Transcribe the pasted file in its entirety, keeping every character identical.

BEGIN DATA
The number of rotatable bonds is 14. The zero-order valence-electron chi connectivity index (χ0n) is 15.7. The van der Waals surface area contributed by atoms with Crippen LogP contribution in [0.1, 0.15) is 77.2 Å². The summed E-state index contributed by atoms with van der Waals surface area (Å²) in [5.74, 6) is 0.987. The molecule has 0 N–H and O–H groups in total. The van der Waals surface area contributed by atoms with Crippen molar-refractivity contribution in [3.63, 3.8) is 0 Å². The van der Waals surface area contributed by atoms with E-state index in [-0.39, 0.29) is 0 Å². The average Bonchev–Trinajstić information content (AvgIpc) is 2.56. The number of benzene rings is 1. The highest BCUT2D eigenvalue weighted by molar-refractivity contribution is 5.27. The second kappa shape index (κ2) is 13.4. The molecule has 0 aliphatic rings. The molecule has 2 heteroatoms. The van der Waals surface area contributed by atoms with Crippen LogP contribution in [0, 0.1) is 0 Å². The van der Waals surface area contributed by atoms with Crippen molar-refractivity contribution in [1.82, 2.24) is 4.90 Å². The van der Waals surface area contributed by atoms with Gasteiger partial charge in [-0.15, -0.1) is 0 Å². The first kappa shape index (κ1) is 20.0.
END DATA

The number of rotatable bonds is 14. The zero-order valence-electron chi connectivity index (χ0n) is 15.7. The van der Waals surface area contributed by atoms with Crippen LogP contribution in [0.1, 0.15) is 77.2 Å². The summed E-state index contributed by atoms with van der Waals surface area (Å²) in [5.74, 6) is 0.987. The molecule has 0 N–H and O–H groups in total. The van der Waals surface area contributed by atoms with Crippen molar-refractivity contribution in [3.63, 3.8) is 0 Å². The van der Waals surface area contributed by atoms with E-state index in [-0.39, 0.29) is 0 Å². The average Bonchev–Trinajstić information content (AvgIpc) is 2.56. The number of benzene rings is 1. The highest BCUT2D eigenvalue weighted by molar-refractivity contribution is 5.27. The second kappa shape index (κ2) is 13.4. The molecule has 0 aliphatic rings. The molecule has 2 heteroatoms. The van der Waals surface area contributed by atoms with Crippen LogP contribution in [0, 0.1) is 0 Å². The van der Waals surface area contributed by atoms with Crippen molar-refractivity contribution in [1.82, 2.24) is 4.90 Å². The van der Waals surface area contributed by atoms with Gasteiger partial charge in [-0.15, -0.1) is 0 Å². The first kappa shape index (κ1) is 20.0.